OWN asked Laura Batcha new CEO/Executive Director of the Organic Trade Association to present some of the major milestones and achievements for the OTA and the industry from
2004 to 2013. Here are the highlights.
Growth of the U.S. organic industry
U.S. organic sales have grown from $11.7 billion in 2004 to nearly $31.5 billion by the end of 2012, according to data collected in the OTA’s annual organic industry survey. Sales of organic food reached slightly more than $29 billion, while those of non-foods totaled nearly $2.5 billion. This is significant growth since implementation of national organic standards in October 2002, with organic sales at the end of that year tallying $8 billion for organic food and $365 million for organic non-food products.
Growing consumer demand
U.S. families are embracing more organic products in a wide range of categories, with 81 percent in 2013 reporting they purchase organic at least sometimes, according to findings in the OTA’s 2013 U.S. Families’ Organic Attitudes and Beliefs Study. This was up significantly from the 73 percent of parents who reported doing so in OTA’s 2009 baseline study. Not only are more consumers choosing organic products at least sometimes, but the majority of those buying organic foods are purchasing more items than a year earlier. New entrants to buying organic now represent 41 percent of all families – demonstrating interest in the benefits of organic food and farming is on the rise.
Consumers increasingly want to know how their food is produced Overcoming dairy labeling
During 2008 and 2009, the organic dairy sector was challenged from a movement by various states to prevent organic milk from being labeled truthfully. Ohio posed the largest challenge, with a 2008 emergency rule proposed for enactment by the Ohio Department of
Agriculture to require labels to include a disclaimer for dairy products produced from cows
not treated with recombinant bovine growth hormone. Ohio attempted to prohibit statements on labels which informed consumers that organic dairy products are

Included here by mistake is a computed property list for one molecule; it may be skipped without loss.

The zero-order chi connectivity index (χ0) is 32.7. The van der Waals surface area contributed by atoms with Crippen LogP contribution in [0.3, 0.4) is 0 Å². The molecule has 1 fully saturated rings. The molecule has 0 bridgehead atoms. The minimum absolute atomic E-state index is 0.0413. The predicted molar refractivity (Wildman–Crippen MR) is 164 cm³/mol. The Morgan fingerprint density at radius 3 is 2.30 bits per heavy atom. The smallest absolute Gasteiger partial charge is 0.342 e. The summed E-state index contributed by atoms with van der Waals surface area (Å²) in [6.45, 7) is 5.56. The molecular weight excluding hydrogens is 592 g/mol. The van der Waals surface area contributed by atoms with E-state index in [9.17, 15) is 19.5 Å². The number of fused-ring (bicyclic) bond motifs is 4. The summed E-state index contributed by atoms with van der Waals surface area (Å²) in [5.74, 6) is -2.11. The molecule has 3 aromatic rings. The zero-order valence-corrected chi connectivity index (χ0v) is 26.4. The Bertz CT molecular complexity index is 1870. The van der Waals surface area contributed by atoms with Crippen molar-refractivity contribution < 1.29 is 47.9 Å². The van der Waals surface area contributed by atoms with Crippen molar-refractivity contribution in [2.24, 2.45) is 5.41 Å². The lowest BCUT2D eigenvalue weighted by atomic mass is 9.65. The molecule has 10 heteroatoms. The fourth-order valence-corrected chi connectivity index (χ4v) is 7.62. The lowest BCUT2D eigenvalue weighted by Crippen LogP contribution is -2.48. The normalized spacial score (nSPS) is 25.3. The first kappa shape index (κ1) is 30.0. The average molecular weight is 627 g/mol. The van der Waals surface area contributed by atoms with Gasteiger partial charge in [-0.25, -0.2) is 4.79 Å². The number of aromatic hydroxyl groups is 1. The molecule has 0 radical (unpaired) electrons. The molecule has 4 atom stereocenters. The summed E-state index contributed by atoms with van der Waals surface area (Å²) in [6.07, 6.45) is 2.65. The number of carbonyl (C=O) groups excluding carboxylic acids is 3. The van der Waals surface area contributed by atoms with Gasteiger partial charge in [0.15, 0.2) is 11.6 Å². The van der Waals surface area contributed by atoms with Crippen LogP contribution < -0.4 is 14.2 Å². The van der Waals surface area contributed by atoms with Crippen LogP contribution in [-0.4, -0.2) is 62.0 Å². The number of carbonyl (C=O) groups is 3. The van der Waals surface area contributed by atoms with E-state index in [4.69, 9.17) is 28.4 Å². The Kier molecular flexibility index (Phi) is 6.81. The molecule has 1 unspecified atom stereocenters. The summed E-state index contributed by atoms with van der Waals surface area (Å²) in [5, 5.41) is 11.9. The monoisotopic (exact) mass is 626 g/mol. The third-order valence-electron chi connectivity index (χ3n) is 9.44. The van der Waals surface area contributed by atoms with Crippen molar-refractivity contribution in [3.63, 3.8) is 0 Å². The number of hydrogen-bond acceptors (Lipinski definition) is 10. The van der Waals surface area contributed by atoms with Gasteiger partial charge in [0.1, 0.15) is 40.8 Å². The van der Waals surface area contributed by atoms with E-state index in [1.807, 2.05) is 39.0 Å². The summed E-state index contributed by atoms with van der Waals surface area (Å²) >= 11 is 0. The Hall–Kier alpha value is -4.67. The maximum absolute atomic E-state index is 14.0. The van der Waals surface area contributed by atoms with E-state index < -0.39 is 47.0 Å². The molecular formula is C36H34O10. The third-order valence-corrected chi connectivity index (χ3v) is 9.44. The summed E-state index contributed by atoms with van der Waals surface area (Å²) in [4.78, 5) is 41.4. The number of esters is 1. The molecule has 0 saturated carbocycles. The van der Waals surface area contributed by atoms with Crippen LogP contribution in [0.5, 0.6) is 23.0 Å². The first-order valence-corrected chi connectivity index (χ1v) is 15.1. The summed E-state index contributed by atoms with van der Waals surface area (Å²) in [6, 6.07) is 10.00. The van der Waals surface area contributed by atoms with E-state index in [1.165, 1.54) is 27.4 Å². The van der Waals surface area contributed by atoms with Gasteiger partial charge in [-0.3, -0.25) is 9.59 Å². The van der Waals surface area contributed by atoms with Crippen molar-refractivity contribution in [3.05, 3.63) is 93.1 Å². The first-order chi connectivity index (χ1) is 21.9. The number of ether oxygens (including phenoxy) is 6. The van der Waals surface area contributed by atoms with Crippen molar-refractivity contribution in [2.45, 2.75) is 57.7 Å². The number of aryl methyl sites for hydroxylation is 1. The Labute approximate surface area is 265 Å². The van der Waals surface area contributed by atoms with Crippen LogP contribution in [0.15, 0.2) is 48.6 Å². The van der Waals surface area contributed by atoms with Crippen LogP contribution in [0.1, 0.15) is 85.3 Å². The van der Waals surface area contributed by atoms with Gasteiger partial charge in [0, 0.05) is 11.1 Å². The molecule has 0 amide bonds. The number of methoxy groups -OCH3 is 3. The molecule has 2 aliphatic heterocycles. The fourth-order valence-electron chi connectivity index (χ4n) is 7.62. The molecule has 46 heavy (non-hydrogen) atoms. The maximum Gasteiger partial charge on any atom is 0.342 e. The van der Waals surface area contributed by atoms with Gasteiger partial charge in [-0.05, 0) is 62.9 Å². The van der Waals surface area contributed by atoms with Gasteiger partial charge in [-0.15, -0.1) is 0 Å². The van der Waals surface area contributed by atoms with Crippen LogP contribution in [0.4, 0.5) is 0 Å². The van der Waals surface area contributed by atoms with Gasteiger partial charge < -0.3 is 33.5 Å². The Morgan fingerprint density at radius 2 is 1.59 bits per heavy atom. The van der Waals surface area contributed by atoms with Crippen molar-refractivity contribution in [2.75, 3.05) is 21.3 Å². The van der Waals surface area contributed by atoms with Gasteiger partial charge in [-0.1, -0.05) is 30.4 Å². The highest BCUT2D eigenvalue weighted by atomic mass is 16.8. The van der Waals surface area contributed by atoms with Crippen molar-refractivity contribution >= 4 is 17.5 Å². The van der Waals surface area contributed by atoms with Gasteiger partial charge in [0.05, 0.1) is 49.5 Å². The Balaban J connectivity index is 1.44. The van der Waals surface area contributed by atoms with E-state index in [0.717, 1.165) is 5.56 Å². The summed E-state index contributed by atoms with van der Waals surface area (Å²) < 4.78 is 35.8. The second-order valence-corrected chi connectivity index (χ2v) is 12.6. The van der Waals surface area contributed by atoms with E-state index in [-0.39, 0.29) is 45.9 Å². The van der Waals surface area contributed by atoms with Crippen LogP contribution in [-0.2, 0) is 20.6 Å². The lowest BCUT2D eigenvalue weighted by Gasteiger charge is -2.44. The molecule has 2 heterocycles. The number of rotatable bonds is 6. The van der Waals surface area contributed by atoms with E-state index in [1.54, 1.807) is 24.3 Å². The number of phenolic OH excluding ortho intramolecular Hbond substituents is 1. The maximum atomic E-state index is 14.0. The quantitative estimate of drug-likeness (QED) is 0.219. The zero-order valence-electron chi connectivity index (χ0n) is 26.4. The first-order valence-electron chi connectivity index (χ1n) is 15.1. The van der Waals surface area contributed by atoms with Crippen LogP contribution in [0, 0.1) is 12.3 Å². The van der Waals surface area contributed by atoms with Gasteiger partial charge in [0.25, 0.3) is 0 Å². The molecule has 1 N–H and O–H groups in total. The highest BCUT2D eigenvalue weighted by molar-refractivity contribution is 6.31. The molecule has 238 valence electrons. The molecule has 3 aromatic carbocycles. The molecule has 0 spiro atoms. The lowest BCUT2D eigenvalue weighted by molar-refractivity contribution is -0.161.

produced without antibiotics, pesticides or synthetic hormones. After the OTA and the International Dairy Foods Institute sued Ohio, the U.S. Court of Appeals for the Sixth Circuit at the end of September 2010 ruled in favor of OTA and organic interests in the landmark case (It wasn’t until 2011 that the State of Ohio agreed to abandon the rule rather than trying to revive it).
2008 Farm Bill a win for organic
Four years of hard work by the OTA and others within the U.S. organic sector paid off in 2008 when the U.S. Congress passed the 2008 Farm Bill quintupling the amount of mandatory spending on organic programs, and authorizing additional spending if appropriated. Two of the biggest winners were research and the certification cost share programs. Research Programs garnered $78 million over the life of the bill. Meanwhile, the bill provided $22 million over five years to help cover the costs of certification for farmers and handlers. arms were eligible to receive 75 percent or up to $750, to help defray certification costs. Additional authorizations for the National Organic Program (NOP) were included as well.
In 2009-2010, U.S. Congress and U.S. Department of Agriculture (USDA) doubled the budget and staff of the NOP, which became an independent program within USDA’s Agricultural Marketing Service. With growing attention for including organic across all agencies within USDA, the organic sector saw gains in conservation programs and data collection.
Food Safety Modernization Act and Organic